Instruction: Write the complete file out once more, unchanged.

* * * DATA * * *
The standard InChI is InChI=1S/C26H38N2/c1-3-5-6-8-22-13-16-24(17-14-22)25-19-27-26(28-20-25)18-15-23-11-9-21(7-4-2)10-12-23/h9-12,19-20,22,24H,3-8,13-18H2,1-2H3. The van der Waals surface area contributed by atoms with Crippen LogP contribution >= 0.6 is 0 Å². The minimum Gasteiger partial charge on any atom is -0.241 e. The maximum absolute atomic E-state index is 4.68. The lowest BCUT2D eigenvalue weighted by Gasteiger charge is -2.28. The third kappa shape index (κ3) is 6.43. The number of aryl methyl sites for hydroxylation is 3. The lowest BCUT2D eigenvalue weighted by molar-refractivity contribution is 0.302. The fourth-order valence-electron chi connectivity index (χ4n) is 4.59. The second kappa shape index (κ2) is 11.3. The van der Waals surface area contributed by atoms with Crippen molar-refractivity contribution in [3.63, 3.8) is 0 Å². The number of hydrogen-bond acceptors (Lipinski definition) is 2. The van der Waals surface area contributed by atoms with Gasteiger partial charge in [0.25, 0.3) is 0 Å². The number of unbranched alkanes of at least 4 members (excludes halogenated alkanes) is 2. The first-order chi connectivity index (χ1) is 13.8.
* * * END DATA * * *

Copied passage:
The standard InChI is InChI=1S/C26H38N2/c1-3-5-6-8-22-13-16-24(17-14-22)25-19-27-26(28-20-25)18-15-23-11-9-21(7-4-2)10-12-23/h9-12,19-20,22,24H,3-8,13-18H2,1-2H3. The van der Waals surface area contributed by atoms with Crippen LogP contribution >= 0.6 is 0 Å². The minimum Gasteiger partial charge on any atom is -0.241 e. The maximum absolute atomic E-state index is 4.68. The lowest BCUT2D eigenvalue weighted by Gasteiger charge is -2.28. The third kappa shape index (κ3) is 6.43. The number of aryl methyl sites for hydroxylation is 3. The lowest BCUT2D eigenvalue weighted by molar-refractivity contribution is 0.302. The fourth-order valence-electron chi connectivity index (χ4n) is 4.59. The second kappa shape index (κ2) is 11.3. The van der Waals surface area contributed by atoms with Crippen molar-refractivity contribution in [3.63, 3.8) is 0 Å². The number of hydrogen-bond acceptors (Lipinski definition) is 2. The van der Waals surface area contributed by atoms with Gasteiger partial charge in [0.25, 0.3) is 0 Å². The number of unbranched alkanes of at least 4 members (excludes halogenated alkanes) is 2. The first-order chi connectivity index (χ1) is 13.8.